Lessons Learned from a Unique D1 Year

Updated: Sep 28, 2021

Hey everyone! My name is Gil and I’m a current D2 at Stony Brook.

My D1 year was the most challenging one I have faced yet, no question. Starting dental school in a pandemic posed many challenges for my class. In January 2021, we began our in-person lab work and began a full dental school curriculum after finishing our medical school courses.

Over the next 6 months, I learned and applied lessons that were necessary to finish D1 strong. I’m happy to share these here and hope that they help an incoming D1 or pre-dental student!


  1. Take Care of Yourself First Yes, you are studying to become a dentist, but you have to remember that you are first and foremost a human being that needs to take care of yourself. Find activities that you love to make sure that your mental and physical wellbeing are taken care of every single day. Personally, I practice meditation using Headspace, journal with a Notion template, and exercise 3-5 times a week. Physical training is really important since we spend so much time mentally training in the form of studying. Finding your favorite self-care methods will help you get through those long days of didactics and lab work. Incorporating these practices into morning and evening routines is a great way to make sure that they’ll get done.

  2. Celebrate Small Victories, Learn from Setbacks There is no shortage of exams, quizzes, and practicals/ competencies in dental school. Still, every single one gets you a step closer to your ultimate goal. Never lose sight of that fact! It will give you some perspective and towards the end of the year, you will realize how far you’ve come. Small rewards after success will keep you going. However, sometimes things don’t pan out. You had a bad day, didn’t study enough, got cursed, etc. Whether it’s an exam, a practical, or just having to redo an assignment, almost everyone fails at some point in dental school. Don’t let it get you down! In this situation, the best thing to do is ask questions of your professors and upperclassmen. See each failure or mistake as an opportunity to learn and to better reinforce the concepts. Hand skills in particular can be very stressful to learn, so be kind to yourself and trust the process. Some extra practice never hurt anyone!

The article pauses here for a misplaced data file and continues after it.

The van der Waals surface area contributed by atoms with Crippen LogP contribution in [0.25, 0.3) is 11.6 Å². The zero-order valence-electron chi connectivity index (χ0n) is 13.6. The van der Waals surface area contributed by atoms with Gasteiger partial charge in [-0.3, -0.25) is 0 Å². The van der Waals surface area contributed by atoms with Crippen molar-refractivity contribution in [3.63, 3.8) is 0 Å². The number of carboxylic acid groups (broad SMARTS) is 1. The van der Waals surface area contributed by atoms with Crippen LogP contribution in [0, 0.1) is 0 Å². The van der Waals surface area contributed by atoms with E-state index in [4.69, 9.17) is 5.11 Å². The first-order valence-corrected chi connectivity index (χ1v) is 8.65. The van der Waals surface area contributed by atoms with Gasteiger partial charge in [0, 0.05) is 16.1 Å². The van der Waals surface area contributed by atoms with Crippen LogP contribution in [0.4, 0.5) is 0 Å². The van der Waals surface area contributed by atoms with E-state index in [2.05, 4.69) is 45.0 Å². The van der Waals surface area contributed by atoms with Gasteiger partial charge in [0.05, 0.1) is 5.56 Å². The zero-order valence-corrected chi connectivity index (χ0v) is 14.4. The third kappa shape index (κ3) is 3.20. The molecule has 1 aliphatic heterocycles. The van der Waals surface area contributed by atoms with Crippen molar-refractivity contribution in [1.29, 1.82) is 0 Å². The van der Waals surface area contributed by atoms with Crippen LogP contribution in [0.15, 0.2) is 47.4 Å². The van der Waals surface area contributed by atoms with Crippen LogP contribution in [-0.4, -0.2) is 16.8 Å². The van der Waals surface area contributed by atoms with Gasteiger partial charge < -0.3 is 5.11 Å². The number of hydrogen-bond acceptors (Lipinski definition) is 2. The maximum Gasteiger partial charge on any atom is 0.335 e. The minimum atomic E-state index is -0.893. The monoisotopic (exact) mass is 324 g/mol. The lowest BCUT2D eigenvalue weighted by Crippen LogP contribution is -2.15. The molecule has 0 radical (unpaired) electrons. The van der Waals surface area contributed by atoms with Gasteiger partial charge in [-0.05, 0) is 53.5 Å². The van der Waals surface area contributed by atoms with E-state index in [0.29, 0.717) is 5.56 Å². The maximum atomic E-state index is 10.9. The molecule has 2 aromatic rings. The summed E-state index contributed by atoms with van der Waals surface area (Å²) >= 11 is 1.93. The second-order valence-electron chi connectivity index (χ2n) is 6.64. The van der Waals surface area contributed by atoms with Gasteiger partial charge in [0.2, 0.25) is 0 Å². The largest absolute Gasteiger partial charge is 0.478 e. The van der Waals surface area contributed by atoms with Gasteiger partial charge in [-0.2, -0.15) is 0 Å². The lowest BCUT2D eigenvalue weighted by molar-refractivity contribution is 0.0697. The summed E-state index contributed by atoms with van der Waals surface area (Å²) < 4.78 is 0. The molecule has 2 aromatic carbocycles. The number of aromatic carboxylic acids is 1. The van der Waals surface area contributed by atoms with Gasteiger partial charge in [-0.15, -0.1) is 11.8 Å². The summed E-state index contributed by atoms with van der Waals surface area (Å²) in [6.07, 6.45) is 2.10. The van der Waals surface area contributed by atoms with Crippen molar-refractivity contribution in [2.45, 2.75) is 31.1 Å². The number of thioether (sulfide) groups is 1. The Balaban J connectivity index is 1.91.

3. Take Time Away from Studying This is difficult during the rush of the school year, but it is crucial to take some time away from academics. Be sure to spend as much time as you can manage with family and friends, or even do something alone! Going full steam ahead 24/7 is a sure way to burn out. Your classmates will be going through all the same struggles and doing something not school-related together will make your bond even stronger. Going back to #1, find some activities and places that get you going and unplug from school for a few hours, or days, preferably!

  4. Time Management is Your Best Friend Building on the last point, being able to manage your time is an invaluable skill. Just ask all the docs that run 15 minutes behind all day after their first patient! But seriously, some days get so packed that you have to skip a meal and or stay up until midnight studying. To minimize unintentional fasting and sleep deprivation, preparation is key. Personally, I use Notion to keep track of every scheduled exam, quiz, and report due date at the beginning of each course. Then, every weekend, I take 5-10 minutes to look through my calendar for anything coming up that week. From there I make daily “Get To-Do” lists. (The “Get” is a little trick I saw somewhere that switches your perspective from “you HAVE to do this” to “you GET to do this” and makes completing each task more fulfilling.) This list includes everything from meals, study sessions, classes, workouts, you get the drift. Even better if you can assign timeslots to specific tasks and incorporate them into your preferred calendar. This can help reduce (but not eliminate…) cramming tons of material the night before exams. Bar none, your time is your most valuable asset. Use it wisely.

  5. Useful Apps This is not so much a lesson learned as an unpaid plug for the various apps I use daily during school. So here goes: Headspace: meditation, sleep sounds, some light home workouts. Notion: organization and schedule keeping, journaling. Really can be made into anything you want it to be. Notability: app of choice for importing and marking up PDFs of slides, textbooks, etc. Best feature is audio recording which syncs to the notes, allowing you to play back the lecture and see the notes you made. Forest: Focus app with Pomodoro timer built in. Also, you plant trees for each session so you can see the total time you study build up! GroupMe: Keep up with class news/ struggles and memes.


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